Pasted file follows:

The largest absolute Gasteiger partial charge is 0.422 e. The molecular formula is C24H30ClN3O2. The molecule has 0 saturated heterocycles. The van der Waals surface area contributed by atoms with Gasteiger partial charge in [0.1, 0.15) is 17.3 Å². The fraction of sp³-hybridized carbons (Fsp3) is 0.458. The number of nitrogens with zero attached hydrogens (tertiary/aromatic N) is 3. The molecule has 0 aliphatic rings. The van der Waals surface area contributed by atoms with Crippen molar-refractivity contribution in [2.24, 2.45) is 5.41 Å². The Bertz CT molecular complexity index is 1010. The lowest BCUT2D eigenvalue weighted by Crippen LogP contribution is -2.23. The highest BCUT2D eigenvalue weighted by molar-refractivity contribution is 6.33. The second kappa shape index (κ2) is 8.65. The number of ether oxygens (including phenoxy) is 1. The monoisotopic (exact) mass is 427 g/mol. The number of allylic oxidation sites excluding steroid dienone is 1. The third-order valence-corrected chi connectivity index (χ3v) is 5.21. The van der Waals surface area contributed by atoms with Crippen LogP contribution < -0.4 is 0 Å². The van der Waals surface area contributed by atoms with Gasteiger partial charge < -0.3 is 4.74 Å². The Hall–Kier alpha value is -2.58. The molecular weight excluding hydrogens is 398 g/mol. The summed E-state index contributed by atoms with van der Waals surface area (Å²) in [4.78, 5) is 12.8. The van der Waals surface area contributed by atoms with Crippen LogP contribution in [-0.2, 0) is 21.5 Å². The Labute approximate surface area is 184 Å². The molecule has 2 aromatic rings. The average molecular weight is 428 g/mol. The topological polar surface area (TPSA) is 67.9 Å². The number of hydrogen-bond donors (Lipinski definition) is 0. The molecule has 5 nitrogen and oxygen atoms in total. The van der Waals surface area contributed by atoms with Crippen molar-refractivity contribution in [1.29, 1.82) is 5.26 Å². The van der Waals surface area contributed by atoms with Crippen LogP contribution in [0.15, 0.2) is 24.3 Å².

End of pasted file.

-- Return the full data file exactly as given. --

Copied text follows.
The largest absolute Gasteiger partial charge is 0.422 e. The molecular formula is C24H30ClN3O2. The molecule has 0 saturated heterocycles. The van der Waals surface area contributed by atoms with Gasteiger partial charge in [0.1, 0.15) is 17.3 Å². The fraction of sp³-hybridized carbons (Fsp3) is 0.458. The number of nitrogens with zero attached hydrogens (tertiary/aromatic N) is 3. The molecule has 0 aliphatic rings. The van der Waals surface area contributed by atoms with Crippen molar-refractivity contribution in [2.24, 2.45) is 5.41 Å². The Bertz CT molecular complexity index is 1010. The lowest BCUT2D eigenvalue weighted by Crippen LogP contribution is -2.23. The highest BCUT2D eigenvalue weighted by molar-refractivity contribution is 6.33. The second kappa shape index (κ2) is 8.65. The number of ether oxygens (including phenoxy) is 1. The monoisotopic (exact) mass is 427 g/mol. The number of allylic oxidation sites excluding steroid dienone is 1. The third-order valence-corrected chi connectivity index (χ3v) is 5.21. The van der Waals surface area contributed by atoms with Crippen LogP contribution < -0.4 is 0 Å². The van der Waals surface area contributed by atoms with Gasteiger partial charge < -0.3 is 4.74 Å². The Hall–Kier alpha value is -2.58. The molecular weight excluding hydrogens is 398 g/mol. The summed E-state index contributed by atoms with van der Waals surface area (Å²) in [4.78, 5) is 12.8. The van der Waals surface area contributed by atoms with Crippen LogP contribution in [-0.2, 0) is 21.5 Å². The Labute approximate surface area is 184 Å². The molecule has 2 aromatic rings. The average molecular weight is 428 g/mol. The topological polar surface area (TPSA) is 67.9 Å². The number of hydrogen-bond donors (Lipinski definition) is 0. The molecule has 5 nitrogen and oxygen atoms in total. The van der Waals surface area contributed by atoms with Crippen molar-refractivity contribution in [1.29, 1.82) is 5.26 Å². The van der Waals surface area contributed by atoms with Crippen LogP contribution in [0.15, 0.2) is 24.3 Å².